Thursday, February 21, 2019

Signs of Spring 2019

Winter will be officially over when the spring equinox occurs this coming 20th of March, but there is evidence that the season is changing. Here in southwest France, trumpet daffodils bloom around this time and they are a lovely sight swaying in the breeze. But my favourite harbinger is . . .


. . . seeing sedge after sedge after sedge of glorious, honking cranes, flying in from North Africa.


About a hundred and fifty tulips were planted last fall, and I can't wait to see them strut their stuff. A bunch of late-blooming, fragrant, peach-toned Dordogne tulips were nestled in an angular crook of the front garden lavender hedge. Here's hoping they will flower together sometime in late May, early June.


A mostly self-seeded bedI planted just a few plants about eight years agomeasuring roughly five feet deep and twenty feet long flanking the western side of the house, is a simple expanse of fragrant sweet violets.


I saw a large bee on this peacock-blue towel hanging on the clothesline. From its energetic 'kneading' and size I am guessing it is a Megachilid species.


It soon figured out that there was neither nectar nor pollen to be had and flew off to the heather in full bloom which at present resembles a bonsai cherry tree exuberantly spreading its branches, laden with puffy deep-pink flowers, way over its cozy, patio cut-out.


Late winter is a good time to do any tasks that can be done now so as to avert a traffic crush of garden activity come spring. Therefore six evergreen, small-leaved globe Japanese hollies along one in conical form were transplanted from their nursery bed to their permanent bed flanking the central garden path, and then were mulched with our own wood chips. Eventually two other beds which are still planted with overgrown bearded irises will get the same kind of planting, giving some much needed 'green bones' to the garden.


The bearded irises became so packed that they spilled onto the garden path. Making sure that days of rain soaked the soil, I sliced through the rhizomes with a lawn edger, and then removed the sections with a spade.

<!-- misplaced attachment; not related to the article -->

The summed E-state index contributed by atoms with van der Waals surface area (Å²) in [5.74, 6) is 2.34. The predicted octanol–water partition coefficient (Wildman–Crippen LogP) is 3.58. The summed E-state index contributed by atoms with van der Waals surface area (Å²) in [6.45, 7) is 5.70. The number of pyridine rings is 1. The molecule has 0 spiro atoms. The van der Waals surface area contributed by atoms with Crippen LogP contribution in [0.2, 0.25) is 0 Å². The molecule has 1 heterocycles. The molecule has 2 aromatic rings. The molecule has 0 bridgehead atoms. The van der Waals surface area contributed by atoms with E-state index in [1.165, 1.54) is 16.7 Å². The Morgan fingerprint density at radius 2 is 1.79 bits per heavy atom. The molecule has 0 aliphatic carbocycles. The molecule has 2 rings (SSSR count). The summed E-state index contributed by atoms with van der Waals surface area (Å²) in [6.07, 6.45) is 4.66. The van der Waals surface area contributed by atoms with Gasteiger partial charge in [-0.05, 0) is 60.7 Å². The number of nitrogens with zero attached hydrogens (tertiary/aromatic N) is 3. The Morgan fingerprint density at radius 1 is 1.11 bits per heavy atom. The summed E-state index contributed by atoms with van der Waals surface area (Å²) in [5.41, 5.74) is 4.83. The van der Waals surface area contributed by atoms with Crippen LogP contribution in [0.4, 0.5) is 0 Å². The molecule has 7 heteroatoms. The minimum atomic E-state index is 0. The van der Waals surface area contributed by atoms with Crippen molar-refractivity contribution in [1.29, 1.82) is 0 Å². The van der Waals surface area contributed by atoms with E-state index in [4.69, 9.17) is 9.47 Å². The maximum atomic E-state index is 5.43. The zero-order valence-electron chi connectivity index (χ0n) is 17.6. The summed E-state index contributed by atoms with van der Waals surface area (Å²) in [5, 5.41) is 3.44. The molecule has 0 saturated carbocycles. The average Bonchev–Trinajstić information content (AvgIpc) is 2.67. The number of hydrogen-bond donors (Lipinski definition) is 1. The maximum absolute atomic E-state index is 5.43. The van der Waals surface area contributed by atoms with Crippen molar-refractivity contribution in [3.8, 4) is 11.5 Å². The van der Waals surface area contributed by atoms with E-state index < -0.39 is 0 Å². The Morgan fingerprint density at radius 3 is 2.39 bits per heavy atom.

The peas sowed several weeks ago are just beginning to sprout. Yay! Since they were planted so early the harvest should be able to be completed for the first time in the history of this garden before it gets too hot for these lovers of cool weather.


As I was transplanting our very productive blueberry bush into a bigger pot, I whispered, blueberry muffins are your destiny. If your garden soil isn't acidic and you love blueberries as much as we do, the solution is filling a pot with packaged soil mix made just for plants needing a growing medium with low pH.


À la prochaine!

Thursday, February 14, 2019

Hot Caramel Apple Juice

Winter will be over officially this coming March 20, so there is still plenty of time to bake bread and make delightful hot beverages. Coming in after doing gardening on a day with brisk winds and a chill in the air, I warm up with some Hot Caramel Apple Juice. Topped with whipped cream/salted caramel sauce and flavoured with vanilla, it's a fragrant joy to sip.


Ingredients are in bold: using the mug from which you are going to drink as a measuring cup, fill it up an inch (2.5 cm) from the top. For each serving, put a tablespoon of cream and a teaspoon of sugar, brown or white in a saucepan. Over a medium-low flame, dissolve the sugar in the cream while stirring.


Add 1/2 teaspoon of vanilla and the apple juice. Bring to the desired temperature. Meanwhile whip up some cream.


Pour into a mug, top with whipped cream, and drizzle the salted caramel sauce (store bought or homemade). If the day is particularly cold and windy and you are a bit frazzled, feel free to add more whipped cream and caramel sauce when they eventually melt into the drink. I did.